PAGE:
Ignatian Intellectuals: Fire in the Minds of Men

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“Fire in the Minds of Men: Origins of the Revolutionary Faith (James Hadley Billington, Librarian of Congress Emeritus)

Born in an Age that Requires Combatants for Truth

“May priests be attentive to [the Blessed Virgin’s] appeal and have the courage to preach the great truths of salvation fearlessly. The only lasting renewal, in fact, will be one based on the changeless principles of faith, and it is the duty of priests to form the consciences of Christian people. (Pope Pius XII)

The Society of Ignatians comes to birth in a society that has become the Shadowlands of the “Dictatorship of Relativism” which Cardinal Joseph Ratzinger described as follows:

“We should speak of the “measure of the fullness of Christ” that we are called to attain if we are to be true adults in the faith. We must not remain children in faith, in the condition of minors. And what does it mean to be children in faith? St Paul answers: it means being “tossed here and there, carried about by every wind of doctrine” (Eph 4: 14). This description is very timely!

“How many winds of doctrine have we known in recent decades, how many ideological currents, how many ways of thinking. The small boat of the thought of many Christians has often been tossed about by these waves – flung from one extreme to another: from Marxism to liberalism, even to libertinism; from collectivism to radical individualism; from atheism to a vague religious mysticism; from agnosticism to syncretism and so forth. Every day new sects spring up, and what St Paul says about human deception and the trickery that strives to entice people into error (cf. Eph 4: 14) comes true.

“Today, having a clear faith based on the Creed of the Church is often labeled as fundamentalism. Whereas relativism, that is, letting oneself be “tossed here and there, carried about by every wind of doctrine”, seems the only attitude that can cope with modern times. We are building a dictatorship of relativism that does not recognize anything as definitive and whose ultimate goal consists solely of one’s own ego and desires”. (Cardinal Ratzinger,  pre-conclave Homily, April 18th, 2005)

Ignatians are men who are convinced that the greatest thing they can do with their lives is to dauntlessly stand for the Truth of Christ no matter the danger, even unto death, following in the footsteps of St. Ignatius of Antioch.

Just as the Society founded by St. Ignatius of Loyola was born during the second great challenge to the Church, Protestantism, which undermined the authority of the Church’s magisterium and specifically of the Papacy, the Society of Ignatians is born in the third great challenge to the Church, one far deeper and more threatening because it attacks the very foundations of the papacy, the core truths of Catholicism, her dogmas and the very reality of truth.

However, the “Dictatorship of Relativism” seeks to destroy Catholicism in a far more radical, subtle and dangerous way than any previous assault.  For just as a neutron bomb destroys life while leaving buildings intact, so relativism by denying truth, reduces all religions to equally vague personal opinions that are essentially irrational and therefore empties the Faith’s core doctrines, sacraments and liturgy of all importance, leaving only an empty shell. As Benedict XVI stated:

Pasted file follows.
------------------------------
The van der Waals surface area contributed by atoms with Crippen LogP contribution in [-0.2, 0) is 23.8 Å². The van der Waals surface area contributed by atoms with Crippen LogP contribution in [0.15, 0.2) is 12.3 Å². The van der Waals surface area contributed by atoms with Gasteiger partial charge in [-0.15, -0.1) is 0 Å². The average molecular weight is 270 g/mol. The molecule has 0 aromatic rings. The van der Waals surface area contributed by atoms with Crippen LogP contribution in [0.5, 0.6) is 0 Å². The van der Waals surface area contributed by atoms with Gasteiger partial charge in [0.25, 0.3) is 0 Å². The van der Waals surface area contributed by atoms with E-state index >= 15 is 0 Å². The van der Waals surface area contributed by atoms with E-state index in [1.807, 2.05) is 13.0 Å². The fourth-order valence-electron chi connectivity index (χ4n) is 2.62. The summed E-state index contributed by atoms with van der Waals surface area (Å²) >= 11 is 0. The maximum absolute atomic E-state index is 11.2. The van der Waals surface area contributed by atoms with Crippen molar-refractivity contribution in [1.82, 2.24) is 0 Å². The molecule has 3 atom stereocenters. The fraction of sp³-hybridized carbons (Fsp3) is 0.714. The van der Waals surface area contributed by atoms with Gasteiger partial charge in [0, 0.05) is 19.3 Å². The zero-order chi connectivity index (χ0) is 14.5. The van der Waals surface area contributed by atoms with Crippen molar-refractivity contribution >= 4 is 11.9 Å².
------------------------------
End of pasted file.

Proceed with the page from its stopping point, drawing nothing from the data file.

“Today many, in effect, are of the opinion that the religions must respect each other and, in dialogue among themselves, become a common force for peace. In this way of thinking, most of the time there is a presupposition that the different religions are variations of a single and identical reality; that “religion” is a common genre that takes on different forms according to the different cultures but nonetheless expresses the same reality. The question of truth, which in the beginning moved Christians more than all the rest, is here put in parentheses. It is presupposed that the authentic truth about God, in the final analysis, is unattainable and that at most the ineffable can be made present with a variety of symbols. This renunciation of the truth seems realistic and useful for peace among religions in the world. And nonetheless this is lethal to faith.” ( Benedict XVI, Address to the Urbaniana, 10 October 2014)

Ignatians, true to our Catholic identity, affirm that we are possessed by the truth of Christ who is Himself the Truth, the only Truth about man’s eternal salvation, and who has entrusted the truths necessary to reach eternal life to His Church. Hence it is necessary now as never before in the history of the Church to defend these core doctrines. Ignatians make their own the words of John Henry Newman: “From the age of fifteen, dogma has been the fundamental principle of my religion: I know no other religion; I cannot enter into the idea of any other sort of religion; religion, as a mere sentiment, is to me a dream and a mockery.”

Relativism in its effort to infiltrate the Church seeks to destroy the nature of Catholicism as the compass given to man for journeying to eternal salvation ‒ man must act as the compass marks to avoid damnation . As Cardinal Gerard Müller wrote in The Hope of the Family:

“Jesus did not become flesh in order to expound a few simple theories that would tranquilize the conscience and ultimately leave things the way they are. The message of Jesus is a new life. If anyone were to think and live by separating life from doctrine, not only would he deform the doctrine of the Church by turning it into a sort of idealistic pseudo-philosophy, but he would also be fooling himself. Living as a Christian means living on the basis of faith in God. Adulterating this arrangement means realizing the dreaded compromise between God and the devil.”